On 2013-12-05 14:07:39 -0500, Robert Haas wrote: > On Thu, Dec 5, 2013 at 8:29 AM, Andres Freund <and...@2ndquadrant.com> wrote: > > Hm. The API change of on_shmem_exit() is going to cause a fair bit of > > pain. There are a fair number of extensions out there using it and all > > would need to be littered by version dependent #ifdefs. What about > > providing a version of on_shmem_exit() that allows to specify the exit > > phase, and make on_shmem_exit() a backward compatible wrapper? > > Or, we could have on_user_exit() or so and leave on_shmem_exit() alone > altogether, which would probably be transparent for nearly everyone. > I kind of like that better, except that I'm not sure whether > on_user_exit() is any good as a name.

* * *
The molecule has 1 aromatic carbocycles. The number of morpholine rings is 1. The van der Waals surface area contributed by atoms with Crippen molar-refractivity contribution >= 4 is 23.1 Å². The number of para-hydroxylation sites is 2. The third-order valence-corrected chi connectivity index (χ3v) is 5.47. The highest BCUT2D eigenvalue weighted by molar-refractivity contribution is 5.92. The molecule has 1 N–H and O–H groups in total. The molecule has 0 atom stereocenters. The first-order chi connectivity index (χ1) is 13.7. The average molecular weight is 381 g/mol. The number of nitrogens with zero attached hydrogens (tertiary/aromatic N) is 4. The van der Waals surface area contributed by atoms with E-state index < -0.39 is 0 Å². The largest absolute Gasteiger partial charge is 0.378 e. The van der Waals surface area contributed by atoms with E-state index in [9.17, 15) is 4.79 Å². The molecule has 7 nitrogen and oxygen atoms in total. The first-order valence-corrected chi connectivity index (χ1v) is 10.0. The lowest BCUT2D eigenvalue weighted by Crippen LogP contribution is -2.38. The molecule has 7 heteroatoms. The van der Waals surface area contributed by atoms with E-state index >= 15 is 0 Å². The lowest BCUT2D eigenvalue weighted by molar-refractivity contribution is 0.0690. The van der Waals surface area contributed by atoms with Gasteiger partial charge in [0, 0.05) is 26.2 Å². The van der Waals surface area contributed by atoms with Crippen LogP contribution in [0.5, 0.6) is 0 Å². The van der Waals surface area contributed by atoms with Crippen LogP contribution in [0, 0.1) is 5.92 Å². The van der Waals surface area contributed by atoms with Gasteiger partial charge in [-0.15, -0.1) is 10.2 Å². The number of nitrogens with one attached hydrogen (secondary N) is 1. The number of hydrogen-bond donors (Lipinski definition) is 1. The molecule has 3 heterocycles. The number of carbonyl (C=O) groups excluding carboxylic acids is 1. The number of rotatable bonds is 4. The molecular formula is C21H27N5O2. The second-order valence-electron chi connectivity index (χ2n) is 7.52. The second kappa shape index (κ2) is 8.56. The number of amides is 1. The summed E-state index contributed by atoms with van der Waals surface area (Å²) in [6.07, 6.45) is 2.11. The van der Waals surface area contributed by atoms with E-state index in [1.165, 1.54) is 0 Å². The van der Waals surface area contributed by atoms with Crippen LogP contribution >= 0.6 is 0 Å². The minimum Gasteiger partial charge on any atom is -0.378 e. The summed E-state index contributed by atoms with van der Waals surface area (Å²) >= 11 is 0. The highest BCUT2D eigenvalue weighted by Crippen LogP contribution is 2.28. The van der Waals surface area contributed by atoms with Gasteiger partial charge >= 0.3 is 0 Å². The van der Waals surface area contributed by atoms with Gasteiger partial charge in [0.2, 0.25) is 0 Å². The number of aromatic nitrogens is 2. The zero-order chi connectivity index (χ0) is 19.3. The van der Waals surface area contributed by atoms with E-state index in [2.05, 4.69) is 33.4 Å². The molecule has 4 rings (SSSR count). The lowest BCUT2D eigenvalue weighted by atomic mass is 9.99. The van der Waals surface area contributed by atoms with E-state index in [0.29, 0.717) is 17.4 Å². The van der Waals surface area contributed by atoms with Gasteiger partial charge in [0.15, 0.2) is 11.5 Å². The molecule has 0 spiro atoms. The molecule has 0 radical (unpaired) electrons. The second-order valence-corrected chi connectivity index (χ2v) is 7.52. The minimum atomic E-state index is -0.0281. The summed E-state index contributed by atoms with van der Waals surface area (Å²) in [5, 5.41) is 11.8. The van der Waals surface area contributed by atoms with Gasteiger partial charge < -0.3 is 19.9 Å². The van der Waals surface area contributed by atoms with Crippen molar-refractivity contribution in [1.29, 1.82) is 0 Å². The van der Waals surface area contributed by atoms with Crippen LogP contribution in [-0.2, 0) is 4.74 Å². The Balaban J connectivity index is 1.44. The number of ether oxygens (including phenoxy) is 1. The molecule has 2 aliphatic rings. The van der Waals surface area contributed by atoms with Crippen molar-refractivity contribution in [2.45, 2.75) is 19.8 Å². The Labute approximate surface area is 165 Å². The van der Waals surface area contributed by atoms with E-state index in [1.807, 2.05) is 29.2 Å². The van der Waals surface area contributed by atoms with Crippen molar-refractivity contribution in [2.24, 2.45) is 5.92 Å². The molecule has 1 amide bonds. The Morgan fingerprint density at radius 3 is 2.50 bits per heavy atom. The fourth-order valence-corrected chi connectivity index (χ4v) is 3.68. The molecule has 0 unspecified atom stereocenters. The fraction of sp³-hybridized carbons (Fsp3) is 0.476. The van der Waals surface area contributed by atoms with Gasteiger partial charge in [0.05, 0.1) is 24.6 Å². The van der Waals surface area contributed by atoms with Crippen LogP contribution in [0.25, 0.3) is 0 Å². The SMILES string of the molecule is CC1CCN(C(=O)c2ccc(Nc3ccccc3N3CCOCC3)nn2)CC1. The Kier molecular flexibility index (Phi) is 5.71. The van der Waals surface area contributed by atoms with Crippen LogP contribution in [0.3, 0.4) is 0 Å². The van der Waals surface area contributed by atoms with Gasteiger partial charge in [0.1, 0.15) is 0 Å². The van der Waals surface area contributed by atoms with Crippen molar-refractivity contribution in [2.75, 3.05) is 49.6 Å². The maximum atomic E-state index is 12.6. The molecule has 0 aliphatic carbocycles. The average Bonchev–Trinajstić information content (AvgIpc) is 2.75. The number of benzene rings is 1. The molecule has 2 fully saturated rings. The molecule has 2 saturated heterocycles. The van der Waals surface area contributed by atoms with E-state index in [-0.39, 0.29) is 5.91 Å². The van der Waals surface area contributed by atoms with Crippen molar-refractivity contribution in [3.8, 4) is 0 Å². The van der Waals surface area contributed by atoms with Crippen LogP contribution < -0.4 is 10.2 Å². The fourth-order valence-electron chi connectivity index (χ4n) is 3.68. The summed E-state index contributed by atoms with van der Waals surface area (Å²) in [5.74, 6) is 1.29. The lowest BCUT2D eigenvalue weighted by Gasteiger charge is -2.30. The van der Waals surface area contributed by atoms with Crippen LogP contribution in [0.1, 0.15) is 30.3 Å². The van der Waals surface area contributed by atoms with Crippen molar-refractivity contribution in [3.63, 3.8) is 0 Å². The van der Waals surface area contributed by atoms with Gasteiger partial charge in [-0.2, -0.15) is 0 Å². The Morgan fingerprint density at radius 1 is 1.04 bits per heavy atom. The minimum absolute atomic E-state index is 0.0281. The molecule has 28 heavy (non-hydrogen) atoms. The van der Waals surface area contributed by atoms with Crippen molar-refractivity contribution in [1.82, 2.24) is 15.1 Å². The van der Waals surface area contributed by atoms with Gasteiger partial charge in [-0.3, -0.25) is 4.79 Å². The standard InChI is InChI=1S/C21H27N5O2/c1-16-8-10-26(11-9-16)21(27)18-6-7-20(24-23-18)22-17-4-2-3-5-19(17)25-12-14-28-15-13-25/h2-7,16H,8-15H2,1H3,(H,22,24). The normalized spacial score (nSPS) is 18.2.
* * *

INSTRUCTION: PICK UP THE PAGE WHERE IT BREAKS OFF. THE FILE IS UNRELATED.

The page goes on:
Leaving it as separate calls sounds good to me as well - but like you I don't like on_user_exit() that much. Not sure if I can up with something really good... on_shmem_exit_phase() or at_shmem_exit_phase() if we go for a function allowing to specify phases, and just before_shmem_exit() for the "user level" things? > > FWIW, I find on_dsm_detach_cancel() to be a confusing name. I thought it > > might be a variant that is called in different circumstances than > > on_dsm_detach(). Maybe go with cancel_on_shmem_detach(), like with > > cancel_shmem_exit()? > > It could be cancel_on_dsm_detach() if you like that better. Not > cancel_on_shmem_detach(), though. Yes, I like that better. The shm instead of dsm was just a thinko ,) > > Hm. A couple of questions/comments: > > * How do you imagine keys to be used/built? > > * Won't the sequential search over toc entries become problematic? > > * Some high level overview of how it's supposed to be used wouldn't > > hurt. > > * the estimator stuff doesn't seem to belong in the public header? > > The test-shm-mq patch is intended to illustrate these points. In that > case, for an N-worker configuration, there are N+1 keys; that is, N > message queues and one fixed-size control area. The estimator stuff > is critically needed in the public header so that you can size your > DSM to hold the stuff you intend to store in it; again, see > test-shm-mq. I still think shm_mq.c needs to explain more of that. That's where I look for a brief high-level explanation, no? > >> Patch #3, shm-mq-v1.patch, is the heart of this series. It creates an > >> infrastructure for sending and receiving messages of arbitrary length > >> using ring buffers stored in shared memory (presumably dynamic shared > >> memory, but hypothetically the main shared memory segment could be > >> used). > > > > The API seems to assume it's in dsm tho? > > The header file makes no reference to dsm anywhere, so I'm not sure > why you draw this conclusion. The reason I was asking was this reference to dsm: +shm_mq_handle * +shm_mq_attach(shm_mq *mq, dsm_segment *seg, BackgroundWorkerHandle *handle) I'd only looked at the header at that point, but looking at the function's comment it's otional. > > Hm. Too bad, I'd hoped for single-reader, multiple-writer :P > > Sure, that might be useful, too, as might multiple-reader, > multi-writer. But those things would come with performance and > complexity trade-offs of their own. I think it's appropriate to leave > the task of creating those things to the people that need them. If it > turns out that this can be enhanced to work like that without > meaningful loss of performance, that's fine by me, too, but I think > this has plenty of merit as-is. Yea, it's perfectly fine not to implement what I wished for ;). I just had hoped you would magically develop what I was dreaming about... > It's symmetric. The idea is that you try to read or write data; > should that fail, you wait on your latch and try again when it's set. Ok, good. That's what I thought. > > Couple of questions: > > * Some introductory comments about the concurrency approach would be > > good. > > Not sure exactly what to write. I had a very quick look at shm_mq_receive()/send() and shm_mq_receive_bytes()/shm_mq_send_bytes() - while the low level steps seem to be explained fairly well, the high level design of the queue doesn't seem to be explained much. I was first thinking that you were trying to implement a lockless queue (which is quite efficiently possible for 1:1 queues) even because I didn't see any locking in them till I noticed it's just delegated to helper functions. > > * shm_mq_attach() is talking about BackgroundWorkerHandles - is there a > > limitation that a bgworker has to be involved? > [sensible stuff] > > Possibly there could be some similar mechanism to wait for a > non-background-worker to stop, but I haven't thought much about what > that would look like. I wonder if we couldn't just generally store a "generation" number for each PGPROC which is increased everytime the slot is getting reused. Then one could simply check whether mq->mq_sender->generation == mq->mq_sender_generation. Greetings, Andres Freund -- Andres Freund http://www.2ndQuadrant.com/ PostgreSQL Development, 24x7 Support, Training & Services -- Sent via pgsql-hackers mailing list (firstname.lastname@example.org) To make changes to your subscription: http://www.postgresql.org/mailpref/pgsql-hackers